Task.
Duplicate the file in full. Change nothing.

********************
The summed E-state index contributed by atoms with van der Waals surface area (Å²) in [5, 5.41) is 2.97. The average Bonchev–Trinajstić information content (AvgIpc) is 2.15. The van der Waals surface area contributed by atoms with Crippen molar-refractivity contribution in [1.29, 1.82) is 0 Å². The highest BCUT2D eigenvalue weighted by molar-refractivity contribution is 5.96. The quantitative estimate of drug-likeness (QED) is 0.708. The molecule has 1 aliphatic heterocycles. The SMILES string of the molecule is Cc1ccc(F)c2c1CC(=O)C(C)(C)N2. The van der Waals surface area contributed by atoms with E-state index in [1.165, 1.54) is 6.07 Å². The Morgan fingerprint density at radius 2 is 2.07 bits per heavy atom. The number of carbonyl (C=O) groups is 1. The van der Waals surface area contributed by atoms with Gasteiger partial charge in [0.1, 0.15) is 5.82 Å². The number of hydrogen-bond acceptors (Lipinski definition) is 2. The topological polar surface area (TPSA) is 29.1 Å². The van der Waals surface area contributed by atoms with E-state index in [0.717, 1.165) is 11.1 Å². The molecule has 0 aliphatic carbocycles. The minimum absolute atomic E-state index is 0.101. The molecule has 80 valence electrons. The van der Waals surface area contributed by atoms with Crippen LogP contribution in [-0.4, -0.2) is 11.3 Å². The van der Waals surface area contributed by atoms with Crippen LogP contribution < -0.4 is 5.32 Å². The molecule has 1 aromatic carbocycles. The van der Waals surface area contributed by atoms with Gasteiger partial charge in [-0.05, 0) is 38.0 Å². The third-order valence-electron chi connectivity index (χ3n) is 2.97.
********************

The summed E-state index contributed by atoms with van der Waals surface area (Å²) in [5, 5.41) is 2.97. The average Bonchev–Trinajstić information content (AvgIpc) is 2.15. The van der Waals surface area contributed by atoms with Crippen molar-refractivity contribution in [1.29, 1.82) is 0 Å². The highest BCUT2D eigenvalue weighted by molar-refractivity contribution is 5.96. The quantitative estimate of drug-likeness (QED) is 0.708. The molecule has 1 aliphatic heterocycles. The SMILES string of the molecule is Cc1ccc(F)c2c1CC(=O)C(C)(C)N2. The van der Waals surface area contributed by atoms with E-state index in [1.165, 1.54) is 6.07 Å². The Morgan fingerprint density at radius 2 is 2.07 bits per heavy atom. The number of carbonyl (C=O) groups is 1. The van der Waals surface area contributed by atoms with Gasteiger partial charge in [0.1, 0.15) is 5.82 Å². The number of hydrogen-bond acceptors (Lipinski definition) is 2. The topological polar surface area (TPSA) is 29.1 Å². The van der Waals surface area contributed by atoms with E-state index in [0.717, 1.165) is 11.1 Å². The molecule has 0 aliphatic carbocycles. The minimum absolute atomic E-state index is 0.101. The molecule has 80 valence electrons. The van der Waals surface area contributed by atoms with Crippen LogP contribution in [-0.4, -0.2) is 11.3 Å². The van der Waals surface area contributed by atoms with Crippen LogP contribution < -0.4 is 5.32 Å². The molecule has 1 aromatic carbocycles. The van der Waals surface area contributed by atoms with Gasteiger partial charge in [-0.05, 0) is 38.0 Å². The third-order valence-electron chi connectivity index (χ3n) is 2.97.